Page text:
Student's suicide renews concern on University of Pennsylvania campus

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Tuesday, April 12, 2016
VIDEO: Person killed ID'd as Penn student
University of Pennsylvania officials have identified the student who was struck and killed by a train.

UNIVERSITY CITY (WPVI) -- Students and faculty at the University of Pennsylvania are remembering a 21-year-old undergrad who took her own life in West Philadelphia.

A vigil was held on campus Monday night for 21-year-old Ao "Olivia" Kong, a junior at Penn's Wharton School of Business who grew up in Philadelphia and graduated from Central High School.

PHOTOS: Vigil for Penn student

Police say Kong committed suicide Monday morning by jumping in front of a train on SEPTA's Market-Frankford Line.

"She was a bright, well-liked and successful member of our junior class," said Penn President Amy Gutmann. "We have been in contact with her family and have conveyed our deepest sympathies to them at this very sad and tragic time."

RAW VIDEO: Students gather to remember Ao "Olivia" Kong

Kong's death has renewed concern about depression and suicide on the Penn campus, which has seen 10 suicides in the last three years.

Freshman Niyathi Chakrapani said she learned about Kong's death during a biology class.

"Somebody next to me in class said, 'Oh, I heard she jumped in front of the train,' and then everyone kind of nodded in agreement," Chakrapani told Action News. "We were just very sad together. But nobody was like, 'How could anyone ever do that?' because there've been so many of these at Penn."

The university offers an array of mental health and counseling resources for students, including Active Minds, Penn's Counseling and Psychological Services (CAPS), and Bridge, which Chakrapani cofounded.

"There are people here that are trying to deal with it," said Chakrapani. "But I think the school itself... it is more of a systemic problem. It's somehow like, 'You're in therapy? What's wrong with you?'"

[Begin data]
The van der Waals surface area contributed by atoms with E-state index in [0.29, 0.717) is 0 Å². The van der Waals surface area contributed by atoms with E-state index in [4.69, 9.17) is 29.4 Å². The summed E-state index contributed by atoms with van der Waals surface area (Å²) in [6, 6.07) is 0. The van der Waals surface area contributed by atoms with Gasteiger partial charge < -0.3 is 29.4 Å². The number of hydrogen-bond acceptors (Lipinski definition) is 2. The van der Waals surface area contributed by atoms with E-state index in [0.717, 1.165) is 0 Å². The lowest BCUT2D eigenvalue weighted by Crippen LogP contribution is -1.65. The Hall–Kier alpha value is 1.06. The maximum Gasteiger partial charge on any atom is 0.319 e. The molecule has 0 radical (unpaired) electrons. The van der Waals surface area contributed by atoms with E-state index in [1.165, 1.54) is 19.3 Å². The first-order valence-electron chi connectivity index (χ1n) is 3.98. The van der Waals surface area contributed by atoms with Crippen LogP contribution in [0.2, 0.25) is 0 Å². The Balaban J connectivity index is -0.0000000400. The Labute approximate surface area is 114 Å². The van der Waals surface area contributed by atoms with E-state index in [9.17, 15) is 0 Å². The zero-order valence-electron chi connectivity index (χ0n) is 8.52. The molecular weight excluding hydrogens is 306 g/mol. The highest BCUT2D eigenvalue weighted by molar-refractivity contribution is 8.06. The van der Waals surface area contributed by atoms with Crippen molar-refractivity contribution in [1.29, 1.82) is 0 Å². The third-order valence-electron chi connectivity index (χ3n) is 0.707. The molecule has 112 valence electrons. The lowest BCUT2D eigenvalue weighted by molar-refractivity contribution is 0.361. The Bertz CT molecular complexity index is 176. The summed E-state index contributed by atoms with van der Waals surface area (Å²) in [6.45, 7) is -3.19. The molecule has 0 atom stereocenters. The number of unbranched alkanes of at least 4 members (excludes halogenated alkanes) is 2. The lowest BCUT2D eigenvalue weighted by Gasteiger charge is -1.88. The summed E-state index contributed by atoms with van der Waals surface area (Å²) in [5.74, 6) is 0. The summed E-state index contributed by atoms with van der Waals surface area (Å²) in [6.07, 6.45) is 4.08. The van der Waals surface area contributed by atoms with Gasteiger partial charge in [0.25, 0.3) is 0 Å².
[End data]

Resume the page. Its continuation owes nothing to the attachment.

The stigma associated with seeking therapy has led some students to coin the term 'Penn Face,' which they describe as an attempt to mask signs of sadness or anxiety to avoid showing weakness.

In a candid interview in 2014, Penn Social Policy and Practice professor Dr. Toorjo Goshe spoke to Action News about the issue.

"When we have students' lives at risk we need to address this," Goshe said.

It's an issue some students say is still very present.

"If you're cool, you're dealing with everything, you're a successful person, part of so many clubs, executive boards, you have a great GPA, social life, and you're not supposed to have problems. I think there needs to be a new culture here where it's okay to talk about issues," Chakrapani said.

Penn officials encouraged students in need of support to contact any of the following resources:

-Counseling and Psychological Services (CAPS): 215-898-7021 (Including nights/weekends to reach a CAPS counselor on call)

-Wharton Undergraduate Division Advising: 215-898-7608

-University Chaplain's Office: 215-898-8456

-Student Health Service: 215-746-3535

-Office of the Vice Provost for University Life/Student Intervention Services: 215-898-6081

-National Suicide Prevention Lifeline: 800-273-8255

Philadelphia police continue to investigate the events leading up to Kong's suicide, which happened at 6:59 a.m. Monday on the eastbound side of SEPTA's Market-Frankford Line near 40th Street Station.

PHOTOS: Scene after woman killed on Market Frankford Line

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Pictured: The scene after a woman was struck and killed on the Market Frankford Line in West Philadelphia.

"We were approaching 40th Street, and the train suddenly stopped," said passenger Anthony Davis from Lansdowne, Pa. "They pulled the power off.... People with flashlights said there was someone under the train."